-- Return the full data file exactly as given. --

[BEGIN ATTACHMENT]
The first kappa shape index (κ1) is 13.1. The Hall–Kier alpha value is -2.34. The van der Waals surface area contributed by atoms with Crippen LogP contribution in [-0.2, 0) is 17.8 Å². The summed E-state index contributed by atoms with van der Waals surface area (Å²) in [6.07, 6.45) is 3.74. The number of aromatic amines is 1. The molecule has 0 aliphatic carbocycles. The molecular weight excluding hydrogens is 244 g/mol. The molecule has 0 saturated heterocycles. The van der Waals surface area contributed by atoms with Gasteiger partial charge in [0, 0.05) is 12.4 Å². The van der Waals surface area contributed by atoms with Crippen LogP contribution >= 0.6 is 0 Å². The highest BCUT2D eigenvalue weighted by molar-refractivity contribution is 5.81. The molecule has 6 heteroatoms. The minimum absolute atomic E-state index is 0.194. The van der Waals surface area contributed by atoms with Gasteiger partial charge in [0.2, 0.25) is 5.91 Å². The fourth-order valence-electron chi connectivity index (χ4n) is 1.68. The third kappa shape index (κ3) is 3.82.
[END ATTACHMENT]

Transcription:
The first kappa shape index (κ1) is 13.1. The Hall–Kier alpha value is -2.34. The van der Waals surface area contributed by atoms with Crippen LogP contribution in [-0.2, 0) is 17.8 Å². The summed E-state index contributed by atoms with van der Waals surface area (Å²) in [6.07, 6.45) is 3.74. The number of aromatic amines is 1. The molecule has 0 aliphatic carbocycles. The molecular weight excluding hydrogens is 244 g/mol. The molecule has 0 saturated heterocycles. The van der Waals surface area contributed by atoms with Gasteiger partial charge in [0, 0.05) is 12.4 Å². The van der Waals surface area contributed by atoms with Crippen LogP contribution >= 0.6 is 0 Å². The highest BCUT2D eigenvalue weighted by molar-refractivity contribution is 5.81. The molecule has 6 heteroatoms. The minimum absolute atomic E-state index is 0.194. The van der Waals surface area contributed by atoms with Gasteiger partial charge in [0.2, 0.25) is 5.91 Å². The fourth-order valence-electron chi connectivity index (χ4n) is 1.68. The third kappa shape index (κ3) is 3.82.